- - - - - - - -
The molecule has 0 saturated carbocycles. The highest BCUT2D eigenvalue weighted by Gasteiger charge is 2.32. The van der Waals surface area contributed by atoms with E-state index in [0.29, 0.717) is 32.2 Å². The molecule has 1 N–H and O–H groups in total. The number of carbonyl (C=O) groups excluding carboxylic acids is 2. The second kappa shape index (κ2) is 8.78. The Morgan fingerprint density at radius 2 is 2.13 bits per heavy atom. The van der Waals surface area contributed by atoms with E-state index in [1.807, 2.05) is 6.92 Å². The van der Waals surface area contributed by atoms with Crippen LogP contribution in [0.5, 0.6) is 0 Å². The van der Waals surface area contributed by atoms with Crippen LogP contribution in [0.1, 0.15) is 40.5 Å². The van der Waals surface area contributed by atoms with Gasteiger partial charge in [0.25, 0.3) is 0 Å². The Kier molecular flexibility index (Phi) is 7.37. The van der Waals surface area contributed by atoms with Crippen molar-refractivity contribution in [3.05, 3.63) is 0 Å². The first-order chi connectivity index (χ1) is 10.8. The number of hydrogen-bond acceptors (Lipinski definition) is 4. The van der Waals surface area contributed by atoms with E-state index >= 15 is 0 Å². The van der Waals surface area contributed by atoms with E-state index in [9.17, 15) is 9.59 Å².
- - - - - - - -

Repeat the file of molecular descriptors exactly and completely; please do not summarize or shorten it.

The molecule has 0 saturated carbocycles. The highest BCUT2D eigenvalue weighted by Gasteiger charge is 2.32. The van der Waals surface area contributed by atoms with E-state index in [0.29, 0.717) is 32.2 Å². The molecule has 1 N–H and O–H groups in total. The number of carbonyl (C=O) groups excluding carboxylic acids is 2. The second kappa shape index (κ2) is 8.78. The Morgan fingerprint density at radius 2 is 2.13 bits per heavy atom. The van der Waals surface area contributed by atoms with E-state index in [1.807, 2.05) is 6.92 Å². The van der Waals surface area contributed by atoms with Crippen LogP contribution in [0.5, 0.6) is 0 Å². The van der Waals surface area contributed by atoms with Crippen LogP contribution in [0.1, 0.15) is 40.5 Å². The van der Waals surface area contributed by atoms with Gasteiger partial charge in [0.25, 0.3) is 0 Å². The Kier molecular flexibility index (Phi) is 7.37. The van der Waals surface area contributed by atoms with Crippen molar-refractivity contribution in [3.05, 3.63) is 0 Å². The first-order chi connectivity index (χ1) is 10.8. The number of hydrogen-bond acceptors (Lipinski definition) is 4. The van der Waals surface area contributed by atoms with E-state index >= 15 is 0 Å². The van der Waals surface area contributed by atoms with E-state index in [9.17, 15) is 9.59 Å².